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Unveiling the Gut-Eye Connection: The Gut Microbiome and Eye Health

A Integrative Ophthalmologist's Perspective

You may have heard of the gut’s connection to many other organ systems in the body - the immune system, the brain, the skin, and even the cardiovascular system.

But did you know that recent research has shed light on another surprising but important connection? One that extends from the digestive system to the windows of our soul: the eyes, known as the gut-eye axis.

In this blog, I'll delve into the interplay between the gut microbiome and eye health, uncovering how imbalances in gut bacteria may contribute to a wide range of ocular conditions.

Before we can understand how gut health can impact the eyes, it’s important to first talk about the gut microbiome.  

schematic of the gut and circle showing magnified view of colorful bacteria
The gut microbiome is a community of trillions of organisms that live inside the gut.

Within the gas­trointestinal tract live at least 40 trillion organisms, collectively known as the gut microbiome. This is a diverse ecosystem of bacteria, viruses, fungi, and yeast. 

An estimated 1,000 species of bacteria alone live in the human digestive system, with 10 times the number of genes than found in the human genome!  To date, only a few of these microbes are well understood.

It is as if, in a vast orchestra, only a handful of in­struments can be heard. But these early notes may lead to better understanding of how the gut microbiome plays a role in disease processes, and ultimately, their treatment. 

Many of the bacterial species found in the gut are beneficial, known as com­mensals. Others are pathogenic, and may be associated with dysregulation and disease. It is a delicate balance between commensal “good” bacteria, and pathogenic “bad” bacteria. If there is overpopulation of pathogenic bacteria, there can be a state known as “gut dysbiosis.”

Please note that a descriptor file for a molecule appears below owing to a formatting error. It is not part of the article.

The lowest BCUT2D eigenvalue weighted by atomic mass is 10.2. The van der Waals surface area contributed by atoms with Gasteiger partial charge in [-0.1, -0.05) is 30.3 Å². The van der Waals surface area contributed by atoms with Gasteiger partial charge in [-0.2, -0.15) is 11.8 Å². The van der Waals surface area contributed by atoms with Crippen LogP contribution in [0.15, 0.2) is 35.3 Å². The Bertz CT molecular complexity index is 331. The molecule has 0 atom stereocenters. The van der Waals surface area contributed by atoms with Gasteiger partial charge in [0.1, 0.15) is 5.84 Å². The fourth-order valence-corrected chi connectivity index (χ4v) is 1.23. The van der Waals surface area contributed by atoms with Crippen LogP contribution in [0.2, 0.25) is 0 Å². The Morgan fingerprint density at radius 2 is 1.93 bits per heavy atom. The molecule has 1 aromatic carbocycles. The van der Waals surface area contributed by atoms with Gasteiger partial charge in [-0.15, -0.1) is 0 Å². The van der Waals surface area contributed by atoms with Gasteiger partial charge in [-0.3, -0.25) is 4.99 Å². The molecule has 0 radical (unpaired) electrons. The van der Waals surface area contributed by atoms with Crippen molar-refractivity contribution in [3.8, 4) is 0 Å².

Beyond its digestive functions, the gut microbiome influences the immune system. The human gut houses up to 70% of the body’s immune system, and the gut microbiome is linked to both innate and adaptive immune function.

The Human Microbiome Project, propelled by advances in RNA gene sequencing, has elucidated the gut microbiome’s impact on a wide range of immune-medi­ated diseases, such as type 1 diabetes, rheumatoid arthritis, multiple sclerosis, and ankylosing spondy­litis, as well as cardiovascular disease.

In ophthal­mology, recent research has investigated the link between the gut microbiome, specifically gut dysbiosis, and the pathogenesis of several common and potentially blinding eye diseases.

Man holding hand over his inflamed eye, flinching in pain
Uveitis is a group of ocular inflammatory conditions.

1. Uveitis, Gut Dysbiosis, and "Leaky Gut"

When it comes to gut health and the eye, the most studied ocular condition is uveitis, a group of conditions characterized by inflammation of the eye. Uveitis can be divided into various categories, depending on which part of the eye is involved - the anterior, intermediate, or posterior segments, and also whether the inflammation is infectious or non-infectious.

In non-infectious uveitis, there is an imbalance in the retina in the ratio of effector T cells —including both T helper (Th1) and Th17 cells—to regulatory T cells (Tregs). Effector T cells are involved in inciting the inflammatory cascade, while regulatory T cells normally prevent autoimmune diseases from occurring.